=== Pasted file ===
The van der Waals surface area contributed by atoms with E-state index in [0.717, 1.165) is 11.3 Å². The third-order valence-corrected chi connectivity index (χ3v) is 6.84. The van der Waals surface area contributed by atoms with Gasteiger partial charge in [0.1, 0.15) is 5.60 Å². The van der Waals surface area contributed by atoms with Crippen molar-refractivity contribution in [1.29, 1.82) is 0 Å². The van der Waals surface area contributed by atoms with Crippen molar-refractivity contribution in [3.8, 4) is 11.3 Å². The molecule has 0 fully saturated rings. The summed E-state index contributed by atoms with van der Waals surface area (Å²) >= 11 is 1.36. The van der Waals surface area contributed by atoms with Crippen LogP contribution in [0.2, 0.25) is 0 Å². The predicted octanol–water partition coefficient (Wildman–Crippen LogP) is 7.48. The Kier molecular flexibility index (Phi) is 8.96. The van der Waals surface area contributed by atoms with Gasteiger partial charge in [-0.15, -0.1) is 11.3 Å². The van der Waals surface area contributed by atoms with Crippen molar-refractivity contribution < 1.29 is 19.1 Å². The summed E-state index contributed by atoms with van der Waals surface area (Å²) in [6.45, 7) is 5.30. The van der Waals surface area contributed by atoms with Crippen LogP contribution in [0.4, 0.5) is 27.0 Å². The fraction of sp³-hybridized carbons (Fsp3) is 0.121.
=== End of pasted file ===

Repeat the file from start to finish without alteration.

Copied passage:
The van der Waals surface area contributed by atoms with E-state index in [0.717, 1.165) is 11.3 Å². The third-order valence-corrected chi connectivity index (χ3v) is 6.84. The van der Waals surface area contributed by atoms with Gasteiger partial charge in [0.1, 0.15) is 5.60 Å². The van der Waals surface area contributed by atoms with Crippen molar-refractivity contribution in [1.29, 1.82) is 0 Å². The van der Waals surface area contributed by atoms with Crippen molar-refractivity contribution in [3.8, 4) is 11.3 Å². The molecule has 0 fully saturated rings. The summed E-state index contributed by atoms with van der Waals surface area (Å²) >= 11 is 1.36. The van der Waals surface area contributed by atoms with Crippen LogP contribution in [0.2, 0.25) is 0 Å². The predicted octanol–water partition coefficient (Wildman–Crippen LogP) is 7.48. The Kier molecular flexibility index (Phi) is 8.96. The van der Waals surface area contributed by atoms with Gasteiger partial charge in [-0.15, -0.1) is 11.3 Å². The van der Waals surface area contributed by atoms with Crippen molar-refractivity contribution < 1.29 is 19.1 Å². The summed E-state index contributed by atoms with van der Waals surface area (Å²) in [6.45, 7) is 5.30. The van der Waals surface area contributed by atoms with Crippen LogP contribution in [0.4, 0.5) is 27.0 Å². The fraction of sp³-hybridized carbons (Fsp3) is 0.121.